An advanced therapeutic role of MSC-EVs, developed during the last few years, is based on their well-known immune-modulatory potential of vesicles processed by various treatments including their drug accumulation followed by intracellular target release. Exciting vesicles operate by their cargo components, with concomitant crossing of biological barriers and without immune rejections and lung entrapments, where antiinflammatory and/or regenerative actions are needed. MSC-EVs, administered both locally and systemically, induce multiple effects [24,25]. Together with reduction of inflammation and fibrosis associated with diseases they suppress the detrimental immune response of inflamed tissues and promote survival and regeneration of injured parenchymal cells . Moreover, the MSCEV modulation of immune responses is able to attack diseases by activation of autophagy and/or inhibition of apoptosis, necrosis, oxidative stress and other processes [27,28]. At clinical stage, the effect of many MSC-EVs closely resembles the responses to MSC, and the number of protected diseases is considerable. In some cases, the similarity between MSC and their EVs, initially limited, becomes stronger a few days later. Moreover, since the use of MSC-EVs have appeared safe in humans, with low risk of immune- and carcinogenicity, their use for therapy in translational medicine is expected to become more common in the near future [16,24,25,29-31].
Protection of the COVID-19 Disease
COVID-19 is a disease rapidly evolving into a pandemic, an unprecedented global health emergency, aggravated at present by the lack of effective therapies. In view of the time of its identification (in Italy the end of February 2020), presentation about the MSC-EV effects on the disease, absent from the author’s review , is presented here as a completely innovative area of MSC-EV function. The severe lesions of the lung, the brain and other organs, induced by the COVID-19 virus SARS-CoV-2, are well known [32,33]. The presentation of possible anti-COVID-19 tools attracts therefore great interest. During the last two decades MSCs have been tested for treatment of various pathologic conditions, including acute and chronic lung diseases. The MSC-EV protective results against COVID-19, obtained recently, are solid as documented by several clinical trials, recently initiated or planned in several Countries [34,35].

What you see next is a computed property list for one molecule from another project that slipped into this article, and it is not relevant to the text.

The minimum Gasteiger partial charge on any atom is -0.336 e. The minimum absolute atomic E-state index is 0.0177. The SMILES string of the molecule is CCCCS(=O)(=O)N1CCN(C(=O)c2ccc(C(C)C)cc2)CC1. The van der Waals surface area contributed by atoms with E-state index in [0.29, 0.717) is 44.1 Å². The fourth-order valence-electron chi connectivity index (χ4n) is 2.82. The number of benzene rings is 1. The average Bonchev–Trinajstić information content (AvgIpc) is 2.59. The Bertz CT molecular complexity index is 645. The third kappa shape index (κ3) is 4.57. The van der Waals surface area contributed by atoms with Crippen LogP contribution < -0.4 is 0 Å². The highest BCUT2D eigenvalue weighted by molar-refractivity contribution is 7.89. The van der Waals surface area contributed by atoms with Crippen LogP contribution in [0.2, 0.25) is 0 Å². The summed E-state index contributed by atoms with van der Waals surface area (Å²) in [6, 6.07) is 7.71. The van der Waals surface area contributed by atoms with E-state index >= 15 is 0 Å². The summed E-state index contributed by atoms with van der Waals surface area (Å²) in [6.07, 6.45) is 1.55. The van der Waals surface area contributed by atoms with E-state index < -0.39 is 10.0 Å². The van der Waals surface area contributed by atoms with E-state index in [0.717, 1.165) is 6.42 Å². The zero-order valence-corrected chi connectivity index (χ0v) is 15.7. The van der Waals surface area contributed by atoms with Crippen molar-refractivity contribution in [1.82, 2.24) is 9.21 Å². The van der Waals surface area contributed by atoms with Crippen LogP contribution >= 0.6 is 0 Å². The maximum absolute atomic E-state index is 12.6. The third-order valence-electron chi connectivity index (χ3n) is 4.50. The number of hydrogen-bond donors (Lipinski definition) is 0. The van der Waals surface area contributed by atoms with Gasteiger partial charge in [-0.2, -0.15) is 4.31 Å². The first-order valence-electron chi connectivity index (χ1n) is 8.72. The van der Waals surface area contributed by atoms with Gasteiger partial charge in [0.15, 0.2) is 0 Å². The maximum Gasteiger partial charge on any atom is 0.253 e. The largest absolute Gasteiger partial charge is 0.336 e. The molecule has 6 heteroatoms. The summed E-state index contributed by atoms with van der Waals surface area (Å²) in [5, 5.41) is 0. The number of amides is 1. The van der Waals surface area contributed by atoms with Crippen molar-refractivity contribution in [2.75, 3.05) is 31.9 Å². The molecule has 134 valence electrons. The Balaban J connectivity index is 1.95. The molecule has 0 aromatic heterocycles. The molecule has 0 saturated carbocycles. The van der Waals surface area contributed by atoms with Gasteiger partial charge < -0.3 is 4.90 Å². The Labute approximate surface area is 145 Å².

The severity of COVID-19 seems to be mostly dependent on the patient responses. Over-activation of the immune system, developed by the system of the patients in the attempt to kill the SARS-CoV-2 virus, can cause a “cytokine storm” which in turn can induce an acute respiratory distress syndrome (ARDS), a well as multi-organ damage ultimately leading to death. It is known that, in COVID-19 patients, the immunomodulatory properties of MSCs ameliorate the cytokine-storm by providing a treatment through inhibiting or modulating the pathological events, especially those of severe cases [36,37]. Protection by MSCs is due to the release of their EVs, working through immunomodulatory effects, striking the COVID-19 balance in the immune cells of patients, with added advantages of increased safety and tissue penetration [38-39]. Interestingly, the MSC-EVs of mice were found stronger in their protection against ARDS if released from original cells pre-stimulated to release neurotrophic and immunomodulatory factors . The result obtained by MSC-EVs could regulate, in infected patients the inflammatory responses, promoting tissue-repair and regeneration of damaged organs [34,37-39]. Moreover, the MSC-EVs, active by molecules of their cargo, could also operate against weak antiviral antibodies, which contribute to dysfunctional responses .
Ongoing studies have been focused on the mechanisms by which MSC-EV, as a therapeutic option, induces alleviations of inflammatory responses and thus promote the restoring of injured tissues. Among the molecules of the vesicle cargos are miRNAs known to exacerbate cytokines and chemokines with stimulate cell death and coagulation cascade genes. Some miRNAs were found to modulate above processes, and thus to prevent tissue damage. Therefore, the heterogeneous cargo molecules of MSC-EVs are relevant for the survival of CAVID-19 patients . In other studies, SARS-CoV-2 was shown affected